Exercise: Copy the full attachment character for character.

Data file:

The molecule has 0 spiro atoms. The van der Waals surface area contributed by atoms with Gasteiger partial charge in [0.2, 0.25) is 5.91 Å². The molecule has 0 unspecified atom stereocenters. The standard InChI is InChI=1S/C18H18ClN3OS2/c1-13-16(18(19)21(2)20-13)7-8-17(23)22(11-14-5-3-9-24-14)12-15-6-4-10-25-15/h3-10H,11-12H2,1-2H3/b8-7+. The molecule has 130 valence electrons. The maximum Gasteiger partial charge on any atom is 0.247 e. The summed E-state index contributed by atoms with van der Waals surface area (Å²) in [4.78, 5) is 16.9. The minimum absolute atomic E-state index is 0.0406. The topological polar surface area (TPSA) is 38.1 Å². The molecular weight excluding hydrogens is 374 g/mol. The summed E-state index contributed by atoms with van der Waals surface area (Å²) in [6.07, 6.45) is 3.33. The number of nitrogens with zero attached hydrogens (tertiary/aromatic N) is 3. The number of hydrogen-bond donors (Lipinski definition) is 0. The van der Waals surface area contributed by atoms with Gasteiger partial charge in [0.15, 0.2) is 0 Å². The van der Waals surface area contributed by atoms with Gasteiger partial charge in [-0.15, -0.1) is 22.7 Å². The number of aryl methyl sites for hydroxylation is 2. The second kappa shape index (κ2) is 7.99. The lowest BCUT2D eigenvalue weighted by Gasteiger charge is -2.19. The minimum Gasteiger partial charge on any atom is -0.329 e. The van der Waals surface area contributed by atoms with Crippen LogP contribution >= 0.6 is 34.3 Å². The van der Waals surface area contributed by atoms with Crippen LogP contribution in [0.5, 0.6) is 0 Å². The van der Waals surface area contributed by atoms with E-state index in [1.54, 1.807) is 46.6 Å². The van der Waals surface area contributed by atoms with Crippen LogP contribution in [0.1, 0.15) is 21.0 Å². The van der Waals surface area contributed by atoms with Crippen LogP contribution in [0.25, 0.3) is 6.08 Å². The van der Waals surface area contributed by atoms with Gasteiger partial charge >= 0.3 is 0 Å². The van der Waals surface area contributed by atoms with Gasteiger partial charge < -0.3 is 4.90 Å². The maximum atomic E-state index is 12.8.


The molecule has 0 spiro atoms. The van der Waals surface area contributed by atoms with Gasteiger partial charge in [0.2, 0.25) is 5.91 Å². The molecule has 0 unspecified atom stereocenters. The standard InChI is InChI=1S/C18H18ClN3OS2/c1-13-16(18(19)21(2)20-13)7-8-17(23)22(11-14-5-3-9-24-14)12-15-6-4-10-25-15/h3-10H,11-12H2,1-2H3/b8-7+. The molecule has 130 valence electrons. The maximum Gasteiger partial charge on any atom is 0.247 e. The summed E-state index contributed by atoms with van der Waals surface area (Å²) in [4.78, 5) is 16.9. The minimum absolute atomic E-state index is 0.0406. The topological polar surface area (TPSA) is 38.1 Å². The molecular weight excluding hydrogens is 374 g/mol. The summed E-state index contributed by atoms with van der Waals surface area (Å²) in [6.07, 6.45) is 3.33. The number of nitrogens with zero attached hydrogens (tertiary/aromatic N) is 3. The number of hydrogen-bond donors (Lipinski definition) is 0. The van der Waals surface area contributed by atoms with Gasteiger partial charge in [0.15, 0.2) is 0 Å². The van der Waals surface area contributed by atoms with Gasteiger partial charge in [-0.15, -0.1) is 22.7 Å². The number of aryl methyl sites for hydroxylation is 2. The second kappa shape index (κ2) is 7.99. The lowest BCUT2D eigenvalue weighted by Gasteiger charge is -2.19. The minimum Gasteiger partial charge on any atom is -0.329 e. The van der Waals surface area contributed by atoms with Crippen LogP contribution >= 0.6 is 34.3 Å². The van der Waals surface area contributed by atoms with Crippen LogP contribution in [0.5, 0.6) is 0 Å². The van der Waals surface area contributed by atoms with E-state index in [1.54, 1.807) is 46.6 Å². The van der Waals surface area contributed by atoms with Crippen LogP contribution in [0.1, 0.15) is 21.0 Å². The van der Waals surface area contributed by atoms with Crippen LogP contribution in [0.25, 0.3) is 6.08 Å². The van der Waals surface area contributed by atoms with Gasteiger partial charge >= 0.3 is 0 Å². The van der Waals surface area contributed by atoms with Gasteiger partial charge < -0.3 is 4.90 Å². The maximum atomic E-state index is 12.8.